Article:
CHARLOTTE — This week, Jeremy Chinn is doing a different thing.
But make no mistake, the Panthers may never have Jeremy Chinn doing just one thing.
The second-year linebacker/safety hybrid has been hanging out with the secondary during the early phases of OTAs. That's an adjustment from last year, when he was primarily a linebacker out of necessity, but also because he was good at it.
He's not practicing fully this week as he eases back from an offseason knee procedure. But when they're on the practice field, he's gone from the tutelage of defensive run game coordinator Al Holcomb and the linebackers to hanging with defensive pass game coordinator Jason Simmons and the safeties.
"We've always said to ourselves, we can use Chinn as a safety and as a 'backer," Panthers head coach Matt Rhule said. "Because he's not fully participating right now, we have him doing a little bit more at the safety position just so he can truly learn it. And then we know once we get to training camp, ...
"I would anticipate us doing what we did last year, moving him around. I think when you've got a chess piece like that, you've got to utilize his versatility."
That will continue to be the plan with Chinn, though nature may eventually move him deeper into the defense. At 6-foot-3 and 220 pounds, he's slighter than most linebackers, and the burden of more collisions can wear on a body over time.
That never appeared to be the case last year, when he led all rookies with 116 tackles, and became the first rookie since 2000 with at least 100 tackles, two defensive touchdowns, one sack, one interception, one forced fumble, one fumble recovery, and one tackle for loss.
But his background is in the secondary, and Simmons was always convinced he would be an excellent safety if that's all he did.
"People always talk about his size and blitzing and his run support, but when he was coming out of Southern Illinois, I thought he was the best pure safety in the draft," the veteran secondary coach said. "I thought he had the best ball skills in his class. I remember seeing him high-point a ball for an interception against South Dakota and getting his feet down, and you could just tell the way he moved he was different.
"Really, he's a 6-3 guy who moves like a 5-10 guy."
This week, Chinn's work is more mental, as Simmons works on small points of the game that would pertain more to a role in the secondary than a linebacker. He mentioned emphasizing "reading his keys" to anticipate what's coming, since a deeper role puts more pressure on him. Between that and being focused on angles, it's about making sure the smallest details are perfect.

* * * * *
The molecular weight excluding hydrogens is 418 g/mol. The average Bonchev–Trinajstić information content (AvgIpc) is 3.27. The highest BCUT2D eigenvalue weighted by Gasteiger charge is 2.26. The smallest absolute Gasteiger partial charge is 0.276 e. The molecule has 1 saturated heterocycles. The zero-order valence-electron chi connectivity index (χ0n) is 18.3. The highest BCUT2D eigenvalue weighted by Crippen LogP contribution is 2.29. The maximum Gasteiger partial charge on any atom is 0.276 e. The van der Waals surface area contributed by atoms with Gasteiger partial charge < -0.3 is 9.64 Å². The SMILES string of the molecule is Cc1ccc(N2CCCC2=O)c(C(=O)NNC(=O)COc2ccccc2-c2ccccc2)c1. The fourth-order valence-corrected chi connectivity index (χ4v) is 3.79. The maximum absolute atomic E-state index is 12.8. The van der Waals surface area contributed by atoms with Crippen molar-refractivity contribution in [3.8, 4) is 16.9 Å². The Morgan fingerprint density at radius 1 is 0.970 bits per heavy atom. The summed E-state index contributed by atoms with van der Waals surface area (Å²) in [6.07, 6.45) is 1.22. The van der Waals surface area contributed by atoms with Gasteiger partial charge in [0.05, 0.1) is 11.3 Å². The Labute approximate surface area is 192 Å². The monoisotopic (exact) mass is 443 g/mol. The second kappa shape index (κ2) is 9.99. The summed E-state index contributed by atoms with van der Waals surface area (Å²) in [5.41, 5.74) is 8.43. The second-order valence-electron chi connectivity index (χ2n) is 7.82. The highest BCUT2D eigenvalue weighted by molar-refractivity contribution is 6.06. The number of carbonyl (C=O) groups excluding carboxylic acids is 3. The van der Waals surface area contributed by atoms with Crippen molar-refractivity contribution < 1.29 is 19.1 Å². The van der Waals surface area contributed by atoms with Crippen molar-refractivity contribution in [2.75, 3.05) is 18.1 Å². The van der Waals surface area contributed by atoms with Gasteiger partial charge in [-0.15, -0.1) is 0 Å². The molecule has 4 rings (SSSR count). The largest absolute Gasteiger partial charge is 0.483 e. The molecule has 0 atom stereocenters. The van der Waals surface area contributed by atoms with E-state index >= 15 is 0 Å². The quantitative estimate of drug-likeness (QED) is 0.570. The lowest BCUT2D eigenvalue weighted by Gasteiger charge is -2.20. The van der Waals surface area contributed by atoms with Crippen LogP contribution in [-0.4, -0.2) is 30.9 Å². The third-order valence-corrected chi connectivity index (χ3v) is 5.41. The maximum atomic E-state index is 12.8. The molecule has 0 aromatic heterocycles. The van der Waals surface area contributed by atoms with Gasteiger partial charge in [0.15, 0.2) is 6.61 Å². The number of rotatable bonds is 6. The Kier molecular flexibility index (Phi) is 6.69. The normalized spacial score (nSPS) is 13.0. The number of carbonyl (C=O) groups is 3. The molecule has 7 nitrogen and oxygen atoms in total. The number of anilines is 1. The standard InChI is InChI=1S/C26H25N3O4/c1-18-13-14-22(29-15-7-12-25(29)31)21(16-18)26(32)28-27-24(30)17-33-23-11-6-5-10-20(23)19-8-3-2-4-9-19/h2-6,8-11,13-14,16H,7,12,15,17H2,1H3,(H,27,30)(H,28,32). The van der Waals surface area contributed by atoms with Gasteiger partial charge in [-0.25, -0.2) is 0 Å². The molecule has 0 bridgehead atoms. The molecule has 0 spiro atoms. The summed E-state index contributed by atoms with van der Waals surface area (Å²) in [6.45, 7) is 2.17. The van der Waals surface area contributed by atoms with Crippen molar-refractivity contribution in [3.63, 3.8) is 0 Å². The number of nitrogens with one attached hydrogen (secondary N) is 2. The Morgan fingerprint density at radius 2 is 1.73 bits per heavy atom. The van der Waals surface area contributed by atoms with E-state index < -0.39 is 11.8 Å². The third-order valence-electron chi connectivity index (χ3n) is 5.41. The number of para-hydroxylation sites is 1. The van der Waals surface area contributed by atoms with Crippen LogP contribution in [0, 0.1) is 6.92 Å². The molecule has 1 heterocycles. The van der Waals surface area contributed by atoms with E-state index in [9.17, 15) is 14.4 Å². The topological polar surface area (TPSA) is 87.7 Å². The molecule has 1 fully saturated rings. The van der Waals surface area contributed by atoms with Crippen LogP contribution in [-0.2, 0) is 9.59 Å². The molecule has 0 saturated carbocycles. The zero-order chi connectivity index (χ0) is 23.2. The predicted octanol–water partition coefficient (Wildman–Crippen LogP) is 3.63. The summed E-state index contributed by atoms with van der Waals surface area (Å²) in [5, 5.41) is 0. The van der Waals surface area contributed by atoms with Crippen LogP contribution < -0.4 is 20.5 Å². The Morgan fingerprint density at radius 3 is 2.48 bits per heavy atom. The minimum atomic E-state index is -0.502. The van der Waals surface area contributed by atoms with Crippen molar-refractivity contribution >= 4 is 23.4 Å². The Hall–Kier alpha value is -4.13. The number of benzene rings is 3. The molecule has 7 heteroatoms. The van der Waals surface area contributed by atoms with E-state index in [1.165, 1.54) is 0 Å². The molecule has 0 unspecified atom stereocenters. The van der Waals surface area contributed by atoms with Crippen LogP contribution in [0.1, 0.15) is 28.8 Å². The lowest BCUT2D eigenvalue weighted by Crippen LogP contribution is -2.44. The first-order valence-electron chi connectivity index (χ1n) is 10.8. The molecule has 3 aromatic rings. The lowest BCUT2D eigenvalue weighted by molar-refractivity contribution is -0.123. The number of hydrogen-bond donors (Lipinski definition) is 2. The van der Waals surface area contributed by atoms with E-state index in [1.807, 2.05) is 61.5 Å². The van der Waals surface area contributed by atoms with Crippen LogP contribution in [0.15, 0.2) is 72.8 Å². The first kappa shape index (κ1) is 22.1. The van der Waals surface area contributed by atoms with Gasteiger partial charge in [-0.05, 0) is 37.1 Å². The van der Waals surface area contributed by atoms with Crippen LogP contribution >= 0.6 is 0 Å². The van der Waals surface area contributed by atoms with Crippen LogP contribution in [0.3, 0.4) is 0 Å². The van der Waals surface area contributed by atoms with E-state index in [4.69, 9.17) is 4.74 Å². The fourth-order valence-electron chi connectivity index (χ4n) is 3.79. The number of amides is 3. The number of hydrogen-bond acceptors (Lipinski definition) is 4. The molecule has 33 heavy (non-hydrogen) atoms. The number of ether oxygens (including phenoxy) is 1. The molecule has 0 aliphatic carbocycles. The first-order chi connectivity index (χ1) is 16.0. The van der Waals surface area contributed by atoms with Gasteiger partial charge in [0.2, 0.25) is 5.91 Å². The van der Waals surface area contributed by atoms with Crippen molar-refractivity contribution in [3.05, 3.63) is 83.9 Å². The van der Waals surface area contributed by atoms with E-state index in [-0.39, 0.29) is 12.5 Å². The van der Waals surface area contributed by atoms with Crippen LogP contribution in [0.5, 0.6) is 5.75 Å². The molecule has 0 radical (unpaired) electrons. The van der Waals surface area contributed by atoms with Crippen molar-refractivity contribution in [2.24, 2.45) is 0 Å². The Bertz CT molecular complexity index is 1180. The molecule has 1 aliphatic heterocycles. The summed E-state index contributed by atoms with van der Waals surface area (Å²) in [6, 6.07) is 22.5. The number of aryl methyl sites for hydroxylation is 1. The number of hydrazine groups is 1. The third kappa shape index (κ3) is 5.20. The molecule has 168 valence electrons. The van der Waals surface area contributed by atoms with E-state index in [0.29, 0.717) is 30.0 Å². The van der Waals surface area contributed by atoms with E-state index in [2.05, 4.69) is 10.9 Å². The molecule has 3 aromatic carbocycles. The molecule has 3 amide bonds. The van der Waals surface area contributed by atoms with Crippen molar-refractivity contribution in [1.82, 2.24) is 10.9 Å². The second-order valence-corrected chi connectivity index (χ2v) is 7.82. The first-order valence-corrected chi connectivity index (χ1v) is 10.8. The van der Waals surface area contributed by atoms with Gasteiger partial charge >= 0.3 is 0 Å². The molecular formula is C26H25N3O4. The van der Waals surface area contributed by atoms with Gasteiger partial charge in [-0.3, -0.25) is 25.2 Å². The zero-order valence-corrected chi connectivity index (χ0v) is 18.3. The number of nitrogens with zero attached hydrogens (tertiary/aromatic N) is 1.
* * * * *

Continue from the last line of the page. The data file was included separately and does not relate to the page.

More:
"When you're on the third level of the defense, if your eyes aren't right, a 5-yard gain can become a touchdown," Simmons said flatly.
Of course, Chinn's ability to process information was a lot of the reason they put so much on his plate as a rookie. Holcomb raved about his grasp of defensive concepts as a whole, and as the entire staff works with Chinn, they all get a chance to add to his toolbox.
"When we're working with Jeremy, it's not even so much about our defense now; it's about offensive concepts and how they try to attack you," Simmons said. "Al's such a good teacher, and he's taught him football from the first level, the second level, and the third level. And Jeremy's a sponge. It's not even about how much he knows, but how much he wants to know. He wants to understand the why."
Of course, the question of where Chinn ultimately plays doesn't rely solely on what he's best at.
Rhule said part of the equation had to do with other young players having a chance to develop, specifically mentioning second-year safety Sam Franklin.
"If you feel like they're starting safeties, then we can use Chinn in a more hybrid role," Rhule said. "If we feel like he's (Chinn's) just that good at safety we'll keep him there."
And when the Panthers acquired linebackers Denzel Perryman and Haason Reddick this offseason, it gave them more flexibility at linebacker than they have in the secondary, which could also free up Chinn to roam deeper.
Of course, keeping Chinn in any one spot, no matter how good he is at any of them, would be missing the point. That allows the Panthers the ability to mix it up each week.
"You can take advantage of it most in terms of game-planning," Simmons said. "As coaches, you never want to put yourself in a box. What he does can be predicated on the week and the opponent.
"With all that he can do, it allows you to utilize the whole skill-set."
Chinn led all NFL rookies with 116 tackles and became the first rookie since 2000 (when press box tackle stats became official) with two defensive touchdowns, more than 100 tackles and at least one forced fumble, fumble recovery, sack, interception and tackle for loss.